Another point to keep in mind. As many as 80 percent or more of public school teachers in America are women. So this endless attack on teachers is largely an attack on women.

It's time for this witch hunt to stop.

mirmac1 said...

I'm disappointed in Pettigrew. He seems content with carrying water for these business interests. Tom is an obvious yoeman.

Pettigrew may sincerely feel this will help schools in his district. I strongly disagree. I want great schools for all as much or more than he does. I don't wish to enrich the free-enterprisers in the process.

Maureen said...

@suep, yes, yes, yes!

suep. said...

More fun reading on the conservative* corporate ed reform agenda (of which union-busting and obsessive standardized testing is a large part):

ALEC Exposed: Starving Public Schools - July 14, 2011 by The Nation, by Julie Underwood

ALEC Education "Academy" Launches on Island Resort
Thursday 2 February 2012

An excerpt: Legislative efforts to weaken and defeat unions were so successful in places such as Florida, Indiana and Wisconsin last year that, according to the authors, we have entered a new era for ALEC's education policy agenda.

Comparing the union fight to Britain's defeat of Germany in Egypt to secure the Suez Canal, Lardner and Lips crow that in 2011, "For the first time, the unions suffered major policy defeats in a large number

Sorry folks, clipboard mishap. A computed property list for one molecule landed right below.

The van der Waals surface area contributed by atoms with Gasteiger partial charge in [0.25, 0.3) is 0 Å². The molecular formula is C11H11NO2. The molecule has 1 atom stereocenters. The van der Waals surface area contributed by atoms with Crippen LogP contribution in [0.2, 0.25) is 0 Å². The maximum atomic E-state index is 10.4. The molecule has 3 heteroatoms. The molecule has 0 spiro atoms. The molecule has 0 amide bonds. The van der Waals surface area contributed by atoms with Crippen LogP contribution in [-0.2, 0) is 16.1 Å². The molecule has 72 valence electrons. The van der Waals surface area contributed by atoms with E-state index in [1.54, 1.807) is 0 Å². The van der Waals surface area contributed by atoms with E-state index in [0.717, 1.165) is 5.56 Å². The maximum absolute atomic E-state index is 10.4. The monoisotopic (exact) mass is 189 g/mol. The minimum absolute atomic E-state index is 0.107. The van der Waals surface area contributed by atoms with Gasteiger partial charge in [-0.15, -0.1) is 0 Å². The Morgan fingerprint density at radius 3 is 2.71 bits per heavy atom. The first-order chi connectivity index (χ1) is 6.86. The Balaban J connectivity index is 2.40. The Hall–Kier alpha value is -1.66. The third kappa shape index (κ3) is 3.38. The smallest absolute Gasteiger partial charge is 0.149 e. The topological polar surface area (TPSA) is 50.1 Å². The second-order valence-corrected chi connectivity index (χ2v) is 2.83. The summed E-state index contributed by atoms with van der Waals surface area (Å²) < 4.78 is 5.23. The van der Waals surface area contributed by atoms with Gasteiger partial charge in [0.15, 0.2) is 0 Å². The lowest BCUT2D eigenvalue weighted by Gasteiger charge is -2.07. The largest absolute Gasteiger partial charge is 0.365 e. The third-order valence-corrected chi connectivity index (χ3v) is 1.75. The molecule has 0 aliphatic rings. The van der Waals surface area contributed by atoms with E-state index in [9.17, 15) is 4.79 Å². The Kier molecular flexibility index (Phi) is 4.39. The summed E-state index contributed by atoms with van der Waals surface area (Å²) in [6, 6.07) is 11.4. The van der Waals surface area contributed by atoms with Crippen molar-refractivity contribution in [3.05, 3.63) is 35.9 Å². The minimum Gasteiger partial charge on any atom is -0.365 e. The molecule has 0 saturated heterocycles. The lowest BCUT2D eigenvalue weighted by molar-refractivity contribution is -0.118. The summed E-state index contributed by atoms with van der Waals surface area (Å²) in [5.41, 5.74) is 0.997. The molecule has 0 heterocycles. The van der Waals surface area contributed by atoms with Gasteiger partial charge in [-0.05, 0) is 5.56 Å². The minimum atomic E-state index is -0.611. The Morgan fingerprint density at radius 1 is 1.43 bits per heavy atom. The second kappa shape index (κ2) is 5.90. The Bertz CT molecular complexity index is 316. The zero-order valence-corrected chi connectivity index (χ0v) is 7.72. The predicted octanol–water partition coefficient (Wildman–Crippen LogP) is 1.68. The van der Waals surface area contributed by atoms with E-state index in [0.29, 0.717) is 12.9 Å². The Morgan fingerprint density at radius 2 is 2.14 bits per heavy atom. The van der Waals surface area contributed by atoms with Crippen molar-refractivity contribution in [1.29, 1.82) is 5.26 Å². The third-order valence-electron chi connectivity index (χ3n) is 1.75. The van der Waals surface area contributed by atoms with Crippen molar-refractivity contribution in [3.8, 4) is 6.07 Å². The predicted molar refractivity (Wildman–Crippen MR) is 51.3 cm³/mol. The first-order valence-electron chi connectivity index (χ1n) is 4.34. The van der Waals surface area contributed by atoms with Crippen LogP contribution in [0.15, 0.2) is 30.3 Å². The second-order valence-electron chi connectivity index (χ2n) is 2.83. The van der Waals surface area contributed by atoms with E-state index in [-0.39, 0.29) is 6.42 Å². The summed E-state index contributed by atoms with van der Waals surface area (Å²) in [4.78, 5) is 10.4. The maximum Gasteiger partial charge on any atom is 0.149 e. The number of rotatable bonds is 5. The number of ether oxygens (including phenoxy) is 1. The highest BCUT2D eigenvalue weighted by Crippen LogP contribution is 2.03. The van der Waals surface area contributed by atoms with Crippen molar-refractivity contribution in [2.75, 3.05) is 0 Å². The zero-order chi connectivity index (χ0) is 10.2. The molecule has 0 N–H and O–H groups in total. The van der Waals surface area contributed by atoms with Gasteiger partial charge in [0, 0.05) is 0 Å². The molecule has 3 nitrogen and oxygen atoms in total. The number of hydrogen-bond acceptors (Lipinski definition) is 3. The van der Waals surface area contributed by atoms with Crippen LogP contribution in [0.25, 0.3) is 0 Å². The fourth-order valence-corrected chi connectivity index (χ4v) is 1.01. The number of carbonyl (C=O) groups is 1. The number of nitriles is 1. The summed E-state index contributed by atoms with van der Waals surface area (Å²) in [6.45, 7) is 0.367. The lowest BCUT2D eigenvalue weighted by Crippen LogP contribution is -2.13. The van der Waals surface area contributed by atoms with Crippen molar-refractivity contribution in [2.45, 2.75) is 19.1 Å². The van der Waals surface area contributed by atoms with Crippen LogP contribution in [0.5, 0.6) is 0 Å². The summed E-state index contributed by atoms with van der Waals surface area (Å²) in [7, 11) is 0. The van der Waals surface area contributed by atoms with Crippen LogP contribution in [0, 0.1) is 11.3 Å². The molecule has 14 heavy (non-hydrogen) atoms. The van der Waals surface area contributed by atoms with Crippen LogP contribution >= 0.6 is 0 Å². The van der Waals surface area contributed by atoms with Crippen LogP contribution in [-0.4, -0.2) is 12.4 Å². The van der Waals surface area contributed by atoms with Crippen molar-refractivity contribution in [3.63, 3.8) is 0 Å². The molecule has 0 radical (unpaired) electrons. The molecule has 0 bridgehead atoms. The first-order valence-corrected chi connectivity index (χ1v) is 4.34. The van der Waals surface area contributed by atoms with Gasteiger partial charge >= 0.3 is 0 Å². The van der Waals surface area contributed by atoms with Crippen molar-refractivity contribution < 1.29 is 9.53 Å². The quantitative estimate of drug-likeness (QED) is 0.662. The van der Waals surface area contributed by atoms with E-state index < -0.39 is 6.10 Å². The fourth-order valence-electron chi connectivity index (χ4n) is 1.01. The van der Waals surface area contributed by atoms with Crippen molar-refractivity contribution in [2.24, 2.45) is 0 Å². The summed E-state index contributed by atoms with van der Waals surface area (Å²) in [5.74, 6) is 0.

of states across a wide array of policy issues."

Indiana Governor Mitch Daniels wrote the report card's forward, lamenting how the unions in his state once had a voice in issues such as the length of the school day, academic freedom and, generally, the
content of their work, says his state has turned the corner. "Collective bargaining will now be limited to wages and benefits and will no longer stand in the way of effective school leadership or
student progress," Daniels writes.


*Note: This does not mean Republican only. So-called "Democratic" entities like Lisa Macfarlane's new employer, "Democrats for Education Reform (DFER)" also push this corporate agenda.

basically said...

Rock on, Sue P, rock on!!

Anonymous said...

Sue P.,

You said it all and then some. I'm a veteran teacher who now works in a place that values experience. Guess what? We have some the the top test scores in the nation because we are actually teaching--and our evaluations aren't tied to the test.

I saw the writing on the wall (which is why I left SPS).

Sue P. always reminds me that good and wise people are fighting the good fight, and that makes getting out there each day a lot easier. Thanks for your advocacy.

--enough already

Anonymous said...

After over two decades of teaching I have recently been told that my classroom "must be a vibrant place where all students express an urgency about what is being taught".